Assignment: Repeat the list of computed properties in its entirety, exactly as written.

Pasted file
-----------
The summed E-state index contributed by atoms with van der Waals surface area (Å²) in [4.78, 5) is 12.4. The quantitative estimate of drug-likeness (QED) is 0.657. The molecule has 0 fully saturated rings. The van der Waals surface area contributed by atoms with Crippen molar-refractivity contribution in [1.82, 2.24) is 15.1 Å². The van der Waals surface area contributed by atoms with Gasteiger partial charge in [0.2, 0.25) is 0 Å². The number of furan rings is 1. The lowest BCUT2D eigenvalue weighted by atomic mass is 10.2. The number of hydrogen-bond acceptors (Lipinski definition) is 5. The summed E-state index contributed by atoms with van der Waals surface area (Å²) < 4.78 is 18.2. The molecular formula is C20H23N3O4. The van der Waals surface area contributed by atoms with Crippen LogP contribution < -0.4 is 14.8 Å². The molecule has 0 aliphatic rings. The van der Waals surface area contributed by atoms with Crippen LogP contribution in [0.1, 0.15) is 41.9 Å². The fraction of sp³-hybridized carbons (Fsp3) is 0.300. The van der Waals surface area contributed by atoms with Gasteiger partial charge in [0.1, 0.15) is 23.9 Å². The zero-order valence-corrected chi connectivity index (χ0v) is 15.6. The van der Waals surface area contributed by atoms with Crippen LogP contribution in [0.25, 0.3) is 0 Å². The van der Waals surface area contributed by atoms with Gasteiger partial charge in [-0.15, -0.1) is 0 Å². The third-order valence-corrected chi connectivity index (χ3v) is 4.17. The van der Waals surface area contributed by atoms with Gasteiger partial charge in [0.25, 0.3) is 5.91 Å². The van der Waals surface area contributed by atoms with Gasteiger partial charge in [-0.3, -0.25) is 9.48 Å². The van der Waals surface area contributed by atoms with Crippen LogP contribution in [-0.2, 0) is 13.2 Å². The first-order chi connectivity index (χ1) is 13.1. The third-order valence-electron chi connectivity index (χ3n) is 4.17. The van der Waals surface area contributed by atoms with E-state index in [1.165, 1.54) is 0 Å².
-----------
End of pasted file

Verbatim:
The summed E-state index contributed by atoms with van der Waals surface area (Å²) in [4.78, 5) is 12.4. The quantitative estimate of drug-likeness (QED) is 0.657. The molecule has 0 fully saturated rings. The van der Waals surface area contributed by atoms with Crippen molar-refractivity contribution in [1.82, 2.24) is 15.1 Å². The van der Waals surface area contributed by atoms with Gasteiger partial charge in [0.2, 0.25) is 0 Å². The number of furan rings is 1. The lowest BCUT2D eigenvalue weighted by atomic mass is 10.2. The number of hydrogen-bond acceptors (Lipinski definition) is 5. The summed E-state index contributed by atoms with van der Waals surface area (Å²) < 4.78 is 18.2. The molecular formula is C20H23N3O4. The van der Waals surface area contributed by atoms with Crippen LogP contribution < -0.4 is 14.8 Å². The molecule has 0 aliphatic rings. The van der Waals surface area contributed by atoms with Crippen LogP contribution in [0.1, 0.15) is 41.9 Å². The fraction of sp³-hybridized carbons (Fsp3) is 0.300. The van der Waals surface area contributed by atoms with Gasteiger partial charge in [0.1, 0.15) is 23.9 Å². The zero-order valence-corrected chi connectivity index (χ0v) is 15.6. The van der Waals surface area contributed by atoms with Crippen LogP contribution in [0.25, 0.3) is 0 Å². The van der Waals surface area contributed by atoms with Gasteiger partial charge in [-0.15, -0.1) is 0 Å². The third-order valence-corrected chi connectivity index (χ3v) is 4.17. The van der Waals surface area contributed by atoms with Gasteiger partial charge in [0.25, 0.3) is 5.91 Å². The van der Waals surface area contributed by atoms with Gasteiger partial charge in [-0.3, -0.25) is 9.48 Å². The van der Waals surface area contributed by atoms with Crippen LogP contribution in [-0.2, 0) is 13.2 Å². The first-order chi connectivity index (χ1) is 13.1. The third-order valence-electron chi connectivity index (χ3n) is 4.17. The van der Waals surface area contributed by atoms with E-state index in [1.165, 1.54) is 0 Å².